New Amazon research - How to assess people’s impact on nature?Project & Pod News / 11 November 2016
New research by the Amazon Conservation team in Peru looks at ways of assessing the health and value of regenerating forest for a detailed understanding of how human activities impact biodiversity and ecosystem function.
Across the world, the majority of tropical forests have been negatively affected by people – whether it’s through clear cutting to make way for agriculture, or selective logging for high value timber. Understanding how different levels of human disturbance impact a forest’s health, function and biodiversity value is key to planning conservation strategies and protecting the natural resources that local people depend on.
Amazingly, tiny insects – like orchid bees, dung beetles and butterflies – can help answer crucial questions about this issue. This is precisely why Laura, a PhD researcher at the University of Glasgow and a Ecosystem Research Coordinator, who is based at the Amazon Conservation project is studying these groups. Her aim is to better understand how the insects perform as indicators of the ecosystem health and biodiversity value of different habitat types.
Laura is carrying out her research at the project base in the Amazon rainforest of south-eastern Peru, by comparing the abundance, diversity and function of these insect groups within different types of habitats. These habitats range from intensively farmed banana plantations to minimally disturbed forest. Volunteers help to collect specific data and play a key role in the Amazon Conservation project.
Beetle traps help Laura and volunteers collect data to better understand how these insects perform as indicators of the ecosystem health. She is using innovative methods to collect and analyse the data, such as employing soundscape ecology and adopting novel ways of measuring biodiversity.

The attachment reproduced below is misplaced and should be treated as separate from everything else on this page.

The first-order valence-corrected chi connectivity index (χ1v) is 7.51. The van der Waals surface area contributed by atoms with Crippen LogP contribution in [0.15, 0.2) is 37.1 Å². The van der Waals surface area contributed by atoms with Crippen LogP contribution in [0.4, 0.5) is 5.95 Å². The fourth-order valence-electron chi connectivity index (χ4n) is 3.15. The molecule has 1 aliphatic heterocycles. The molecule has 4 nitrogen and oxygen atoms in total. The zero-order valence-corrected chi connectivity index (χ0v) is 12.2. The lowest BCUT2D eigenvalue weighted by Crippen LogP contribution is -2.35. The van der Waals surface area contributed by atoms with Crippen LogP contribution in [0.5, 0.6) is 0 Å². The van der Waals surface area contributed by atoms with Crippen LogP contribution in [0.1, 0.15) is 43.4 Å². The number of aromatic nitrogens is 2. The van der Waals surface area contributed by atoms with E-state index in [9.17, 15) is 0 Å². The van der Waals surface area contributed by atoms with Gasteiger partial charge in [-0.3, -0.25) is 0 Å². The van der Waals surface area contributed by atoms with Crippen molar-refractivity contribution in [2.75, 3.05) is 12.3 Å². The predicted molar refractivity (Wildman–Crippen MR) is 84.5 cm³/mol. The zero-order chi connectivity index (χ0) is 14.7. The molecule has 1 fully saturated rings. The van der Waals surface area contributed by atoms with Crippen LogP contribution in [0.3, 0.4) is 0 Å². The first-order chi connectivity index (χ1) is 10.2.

“I’m using these new measures to quantify the amount of biodiversity present, as they give greater insight into the patterns of diversity and produce results that are more comprehensive than traditional diversity measures”, said Laura. “For example, rather than just accounting for the number of species found in a habitat, you can examine the relative contributions of rare and common species, and how much taxonomic of functional diversity is present.”
For instance, two patches of forest may have a similar number of bird species, but in one area they may almost all be seed eaters, whereas the second patch may have a mix of seed, insect and fruit eating species, and so provide a wider range of functions in the ecosystem.
“These extra details help to explain why you’re seeing particular patterns of biodiversity”, explained Laura, “and what aspects might be important to consider for conservation purposes.”
The aim is to measure how biodiversity relates to some of the ecosystem functions provided by the insect groups – this includes nutrient cycling, seed dispersal and pollination. This will enable Laura to assess the health of the various habitat types and how effective they are at recovering from human disturbance.
“If all the different species interactions are being performed efficiently”, explained Laura, “then the forest should be quite robust to disturbance.”
For example, as long as plants are getting effectively pollinated, nutrient cycling is working well, and the food web is in balance then the forest should be in a good state to recover from small disturbances, such as tree falls and storms.
“If there are enough connections in the system,” said Laura, “then if a few links are temporarily broken the forest should still be able to restore itself because there is plenty of redundancy. But we believe that there is a threshold that a forest reaches, where it’s lost too much diversity and so then it starts to lose all these functions as well, making it much harder for the forest to bounce back.”
Understanding the relationship between human disturbance, biodiversity and ecosystem functions is important both for the regeneration and conservation of tropical forest, but also for the local people who benefit from the ecosystem services provided by wildlife.
Research like Laura’s is invaluable, enabling the Amazon Conservation team and other environmental groups across the world to make more informed decisions and effective plans as we try and balance the needs of nature and people.
You can find out more how volunteers can help support the research at the Amazon Conservation project in Peru here: https://www.podvolunteer.org/projects/amazon-conservation-peru